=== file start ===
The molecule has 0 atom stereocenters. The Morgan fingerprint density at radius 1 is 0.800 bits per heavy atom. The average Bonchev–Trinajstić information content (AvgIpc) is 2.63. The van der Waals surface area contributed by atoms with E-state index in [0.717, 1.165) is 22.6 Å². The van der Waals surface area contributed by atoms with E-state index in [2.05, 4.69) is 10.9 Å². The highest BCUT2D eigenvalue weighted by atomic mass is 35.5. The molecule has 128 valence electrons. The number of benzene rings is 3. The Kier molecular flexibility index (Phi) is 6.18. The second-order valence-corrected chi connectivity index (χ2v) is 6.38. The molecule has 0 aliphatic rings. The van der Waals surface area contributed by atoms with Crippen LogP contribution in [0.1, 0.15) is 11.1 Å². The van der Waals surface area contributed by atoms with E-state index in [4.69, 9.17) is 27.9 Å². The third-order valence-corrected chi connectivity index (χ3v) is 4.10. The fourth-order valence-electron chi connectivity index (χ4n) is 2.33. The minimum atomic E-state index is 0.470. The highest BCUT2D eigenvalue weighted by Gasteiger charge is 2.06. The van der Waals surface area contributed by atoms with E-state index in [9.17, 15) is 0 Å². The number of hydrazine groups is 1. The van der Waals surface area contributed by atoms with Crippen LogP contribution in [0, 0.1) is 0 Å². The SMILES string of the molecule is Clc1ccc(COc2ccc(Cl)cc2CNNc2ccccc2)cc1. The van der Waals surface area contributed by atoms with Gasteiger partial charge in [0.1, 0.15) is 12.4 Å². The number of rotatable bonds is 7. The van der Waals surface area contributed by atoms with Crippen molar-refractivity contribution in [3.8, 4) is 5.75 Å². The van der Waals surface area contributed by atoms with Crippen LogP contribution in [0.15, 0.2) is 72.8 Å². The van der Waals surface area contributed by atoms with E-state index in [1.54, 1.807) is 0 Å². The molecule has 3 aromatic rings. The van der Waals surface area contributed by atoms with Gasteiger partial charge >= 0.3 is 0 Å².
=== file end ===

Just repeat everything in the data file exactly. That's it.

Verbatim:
The molecule has 0 atom stereocenters. The Morgan fingerprint density at radius 1 is 0.800 bits per heavy atom. The average Bonchev–Trinajstić information content (AvgIpc) is 2.63. The van der Waals surface area contributed by atoms with E-state index in [0.717, 1.165) is 22.6 Å². The van der Waals surface area contributed by atoms with E-state index in [2.05, 4.69) is 10.9 Å². The highest BCUT2D eigenvalue weighted by atomic mass is 35.5. The molecule has 128 valence electrons. The number of benzene rings is 3. The Kier molecular flexibility index (Phi) is 6.18. The second-order valence-corrected chi connectivity index (χ2v) is 6.38. The molecule has 0 aliphatic rings. The van der Waals surface area contributed by atoms with Crippen LogP contribution in [0.1, 0.15) is 11.1 Å². The van der Waals surface area contributed by atoms with E-state index in [4.69, 9.17) is 27.9 Å². The third-order valence-corrected chi connectivity index (χ3v) is 4.10. The fourth-order valence-electron chi connectivity index (χ4n) is 2.33. The minimum atomic E-state index is 0.470. The highest BCUT2D eigenvalue weighted by Gasteiger charge is 2.06. The van der Waals surface area contributed by atoms with E-state index in [9.17, 15) is 0 Å². The number of hydrazine groups is 1. The van der Waals surface area contributed by atoms with Crippen LogP contribution in [0, 0.1) is 0 Å². The SMILES string of the molecule is Clc1ccc(COc2ccc(Cl)cc2CNNc2ccccc2)cc1. The van der Waals surface area contributed by atoms with Gasteiger partial charge in [0.1, 0.15) is 12.4 Å². The number of rotatable bonds is 7. The van der Waals surface area contributed by atoms with Crippen molar-refractivity contribution in [3.8, 4) is 5.75 Å². The van der Waals surface area contributed by atoms with Crippen LogP contribution in [0.15, 0.2) is 72.8 Å². The van der Waals surface area contributed by atoms with E-state index in [1.54, 1.807) is 0 Å². The molecule has 3 aromatic rings. The van der Waals surface area contributed by atoms with Gasteiger partial charge >= 0.3 is 0 Å².